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Today's challenge to art critics: be willing to sort out the 'junk'

By Theodore F. Wolff / June 18, 1984

New York

To what extent is the art of the 1980s disposable art? Or junk art created for casual, nonnourishing consumption in the manner of junk food? It may still be a bit early to tell, although it is already clear that some of today's art is more trivial than any fashioned in recent years and that some of it is produced in an atmosphere so tinseled and superficial that even Andy Warhol would have a difficult time recognizing it as art.

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It is also true, of course, that the beginning 1980s have produced new works by Anselm Kiefer, Enzo Cucchi, Gregory Amenoff, Susan Rothenberg, Tino Zago, Mark Tansey, Alan Magee, Louisa Chase, and others that promise to hold up well when the history of this century is written. And there are several even younger artists hard at work who possess at least several of the qualities required for the creation of significant art.

Even so, there is sufficient evidence to indicate that the trivial and the trite are becoming respectable in the contemporary gallery world and that they have even begun to worm their way into some of our museums.

Proof can be found in such huge and otherwise excellent exhibitions as the recent Chicago International Art Exposition and the current ''An International Survey of Recent Painting And Sculpture'' at the Museum of Modern Art here, as well as in smaller gallery and museum shows presenting new talent or an overview of contemporary art. And if that isn't enough, there are the various gallery exhibitions featuring graffiti art.

One leaves such shows feeling that while today's art may be extraordinarily vital and varied, much of it seems content to remain on the surface of things, optically, emotionally, or philosophically. And that some of it actually delights in being trivial or trite.

Now, while I may not approve of trivialization in art, I can at least understand it - especially if there is little peer or professional opposition to it. What I cannot understand is the blanket of silence it tends to receive from the art-critical community. A reputable film, music, or literary critic will denounce whatever is cheap or bad in his or her respective field, but the most one will get from most major art critics in similar circumstances is silence or evasion. When questioned about this, the latter's response reflects the belief that if one pays no attention to bad art or non-art, it will go away and never bother anyone again.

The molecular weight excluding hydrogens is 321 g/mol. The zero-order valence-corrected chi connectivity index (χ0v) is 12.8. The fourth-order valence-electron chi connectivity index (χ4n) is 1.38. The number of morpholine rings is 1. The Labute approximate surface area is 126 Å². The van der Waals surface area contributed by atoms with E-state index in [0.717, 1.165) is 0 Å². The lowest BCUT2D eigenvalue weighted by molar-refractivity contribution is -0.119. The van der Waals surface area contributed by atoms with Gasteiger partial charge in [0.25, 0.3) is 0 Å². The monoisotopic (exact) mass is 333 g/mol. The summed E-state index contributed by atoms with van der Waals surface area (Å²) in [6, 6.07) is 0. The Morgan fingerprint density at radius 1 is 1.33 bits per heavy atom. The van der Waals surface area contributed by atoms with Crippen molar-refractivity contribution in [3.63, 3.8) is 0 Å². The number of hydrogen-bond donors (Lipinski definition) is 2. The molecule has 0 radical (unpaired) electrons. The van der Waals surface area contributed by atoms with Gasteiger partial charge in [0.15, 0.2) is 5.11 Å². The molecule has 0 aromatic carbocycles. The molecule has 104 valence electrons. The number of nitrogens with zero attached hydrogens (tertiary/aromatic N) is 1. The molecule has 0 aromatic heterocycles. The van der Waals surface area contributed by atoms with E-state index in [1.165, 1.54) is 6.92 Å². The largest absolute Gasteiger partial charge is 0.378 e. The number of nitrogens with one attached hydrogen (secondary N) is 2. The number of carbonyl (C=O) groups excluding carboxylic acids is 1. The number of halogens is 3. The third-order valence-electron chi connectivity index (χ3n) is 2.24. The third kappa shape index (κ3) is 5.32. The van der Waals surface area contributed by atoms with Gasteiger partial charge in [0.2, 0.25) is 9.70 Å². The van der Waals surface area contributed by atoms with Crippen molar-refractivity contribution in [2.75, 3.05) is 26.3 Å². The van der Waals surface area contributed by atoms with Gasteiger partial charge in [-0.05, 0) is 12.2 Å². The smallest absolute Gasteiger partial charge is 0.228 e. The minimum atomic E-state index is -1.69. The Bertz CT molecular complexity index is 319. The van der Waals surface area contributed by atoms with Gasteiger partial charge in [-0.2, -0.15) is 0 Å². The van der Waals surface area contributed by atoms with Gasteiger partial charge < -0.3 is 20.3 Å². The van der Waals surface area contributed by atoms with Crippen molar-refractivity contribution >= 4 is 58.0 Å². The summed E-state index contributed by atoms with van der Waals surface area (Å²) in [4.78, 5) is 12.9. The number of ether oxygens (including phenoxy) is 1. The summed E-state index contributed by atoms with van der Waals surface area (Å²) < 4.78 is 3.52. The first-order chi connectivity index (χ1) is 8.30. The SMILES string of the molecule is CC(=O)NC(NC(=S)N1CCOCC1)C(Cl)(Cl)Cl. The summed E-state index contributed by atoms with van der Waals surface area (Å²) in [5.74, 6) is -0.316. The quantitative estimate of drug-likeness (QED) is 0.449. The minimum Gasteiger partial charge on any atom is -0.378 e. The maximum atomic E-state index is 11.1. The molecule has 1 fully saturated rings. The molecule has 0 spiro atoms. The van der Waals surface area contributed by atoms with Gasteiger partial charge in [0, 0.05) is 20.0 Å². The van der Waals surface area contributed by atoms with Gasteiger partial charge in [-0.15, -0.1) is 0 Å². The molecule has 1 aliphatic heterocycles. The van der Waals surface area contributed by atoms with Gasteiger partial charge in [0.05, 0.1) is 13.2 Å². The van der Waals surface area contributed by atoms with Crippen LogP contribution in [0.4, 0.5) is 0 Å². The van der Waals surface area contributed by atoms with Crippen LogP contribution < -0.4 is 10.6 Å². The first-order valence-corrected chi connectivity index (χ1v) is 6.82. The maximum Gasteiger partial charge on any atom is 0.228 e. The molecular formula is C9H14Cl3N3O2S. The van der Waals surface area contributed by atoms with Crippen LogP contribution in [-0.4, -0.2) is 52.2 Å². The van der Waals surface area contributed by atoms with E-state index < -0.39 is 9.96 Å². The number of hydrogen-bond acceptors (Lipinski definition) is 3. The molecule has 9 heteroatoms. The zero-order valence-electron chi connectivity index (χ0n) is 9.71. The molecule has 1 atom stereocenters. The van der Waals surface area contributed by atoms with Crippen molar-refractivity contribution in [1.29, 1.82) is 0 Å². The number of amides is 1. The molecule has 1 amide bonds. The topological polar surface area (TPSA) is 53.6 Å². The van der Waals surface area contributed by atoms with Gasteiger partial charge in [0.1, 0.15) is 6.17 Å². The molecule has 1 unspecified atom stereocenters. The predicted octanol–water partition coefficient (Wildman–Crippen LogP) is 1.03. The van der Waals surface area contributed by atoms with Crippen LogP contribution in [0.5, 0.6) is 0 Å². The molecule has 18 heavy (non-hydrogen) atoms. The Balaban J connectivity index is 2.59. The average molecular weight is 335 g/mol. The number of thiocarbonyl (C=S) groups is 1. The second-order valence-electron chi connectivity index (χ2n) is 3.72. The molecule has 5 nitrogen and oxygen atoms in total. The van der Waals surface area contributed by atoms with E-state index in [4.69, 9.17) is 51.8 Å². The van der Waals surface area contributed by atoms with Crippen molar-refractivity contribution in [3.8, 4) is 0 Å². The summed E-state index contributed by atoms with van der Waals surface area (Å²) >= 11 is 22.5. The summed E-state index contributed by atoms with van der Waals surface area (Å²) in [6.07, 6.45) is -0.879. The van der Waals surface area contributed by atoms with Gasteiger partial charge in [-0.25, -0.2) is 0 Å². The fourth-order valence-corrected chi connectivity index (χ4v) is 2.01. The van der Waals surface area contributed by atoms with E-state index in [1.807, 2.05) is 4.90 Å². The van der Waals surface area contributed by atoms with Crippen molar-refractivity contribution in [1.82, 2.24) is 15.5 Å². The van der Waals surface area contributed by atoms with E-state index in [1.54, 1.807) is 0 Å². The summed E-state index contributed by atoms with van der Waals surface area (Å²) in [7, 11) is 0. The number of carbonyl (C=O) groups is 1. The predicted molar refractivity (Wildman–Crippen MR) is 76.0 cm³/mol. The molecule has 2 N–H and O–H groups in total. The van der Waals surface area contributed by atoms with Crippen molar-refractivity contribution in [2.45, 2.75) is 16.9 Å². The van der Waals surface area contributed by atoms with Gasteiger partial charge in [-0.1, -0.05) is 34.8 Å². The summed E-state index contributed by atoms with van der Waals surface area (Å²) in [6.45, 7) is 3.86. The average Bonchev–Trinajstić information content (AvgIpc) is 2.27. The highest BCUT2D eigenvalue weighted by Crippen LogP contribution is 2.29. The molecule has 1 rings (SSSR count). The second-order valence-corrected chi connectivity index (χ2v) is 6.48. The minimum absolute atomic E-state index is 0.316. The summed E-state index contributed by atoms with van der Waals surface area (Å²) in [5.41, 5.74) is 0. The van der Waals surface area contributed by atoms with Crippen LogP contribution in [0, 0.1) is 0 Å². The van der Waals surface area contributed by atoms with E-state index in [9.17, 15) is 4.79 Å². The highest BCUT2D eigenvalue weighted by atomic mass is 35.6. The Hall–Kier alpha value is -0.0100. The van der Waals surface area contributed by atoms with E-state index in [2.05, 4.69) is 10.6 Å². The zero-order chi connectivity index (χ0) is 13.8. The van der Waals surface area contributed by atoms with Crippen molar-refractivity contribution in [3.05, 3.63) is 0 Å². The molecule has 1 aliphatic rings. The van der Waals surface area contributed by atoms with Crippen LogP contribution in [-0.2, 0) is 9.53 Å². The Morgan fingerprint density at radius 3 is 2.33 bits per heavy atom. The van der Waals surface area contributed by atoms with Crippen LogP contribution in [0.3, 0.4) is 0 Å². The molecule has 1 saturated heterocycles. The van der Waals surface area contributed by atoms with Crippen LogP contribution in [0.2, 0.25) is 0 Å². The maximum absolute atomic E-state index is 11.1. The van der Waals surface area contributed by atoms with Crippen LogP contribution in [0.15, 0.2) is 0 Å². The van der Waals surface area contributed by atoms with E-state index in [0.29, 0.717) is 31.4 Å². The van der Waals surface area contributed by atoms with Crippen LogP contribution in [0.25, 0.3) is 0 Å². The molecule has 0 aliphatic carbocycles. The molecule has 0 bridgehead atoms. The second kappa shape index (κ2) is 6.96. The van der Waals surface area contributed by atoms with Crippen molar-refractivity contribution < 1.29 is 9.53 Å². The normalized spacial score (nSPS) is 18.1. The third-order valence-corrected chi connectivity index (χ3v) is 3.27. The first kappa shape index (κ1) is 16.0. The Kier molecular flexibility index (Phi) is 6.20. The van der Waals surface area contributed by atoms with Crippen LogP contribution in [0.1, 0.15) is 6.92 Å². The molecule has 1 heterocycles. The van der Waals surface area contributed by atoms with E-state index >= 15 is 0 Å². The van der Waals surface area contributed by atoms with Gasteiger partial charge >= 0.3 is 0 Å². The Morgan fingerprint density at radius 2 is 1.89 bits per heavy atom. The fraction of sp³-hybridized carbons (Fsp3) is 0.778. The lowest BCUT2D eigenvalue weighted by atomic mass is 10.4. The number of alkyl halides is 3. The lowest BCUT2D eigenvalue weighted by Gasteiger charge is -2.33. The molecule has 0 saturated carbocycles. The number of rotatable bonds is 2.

Now, this is utter nonsense - as the continuing careers of several undeservedly well-known artists testify. Trivial or trashy work simply will not go away by itself, especially if it is colorful, highly technical, sentimental, simplistically ''modern'' or flashily executed. Or if it is sold by dealers with impressive galleries in fashionable locations. Even serious critical attack cannot guarantee riddance of such work, but it should at least help limit its public acceptance.

The problem lies in separating the trivial from the significant at a time when it's more than a full-time job just keeping up with what's going on in art - let alone judging it. Wisdom and experience do not necessarily help. Thirty, 40, even 50 years' experience can actually be an impediment when confronting something new that challenges long-held and cherished ideas and ideals. And yet such experience can also be exactly what's needed to see through the hokum of novelty and to perceive the work in question as fraudulent or trash.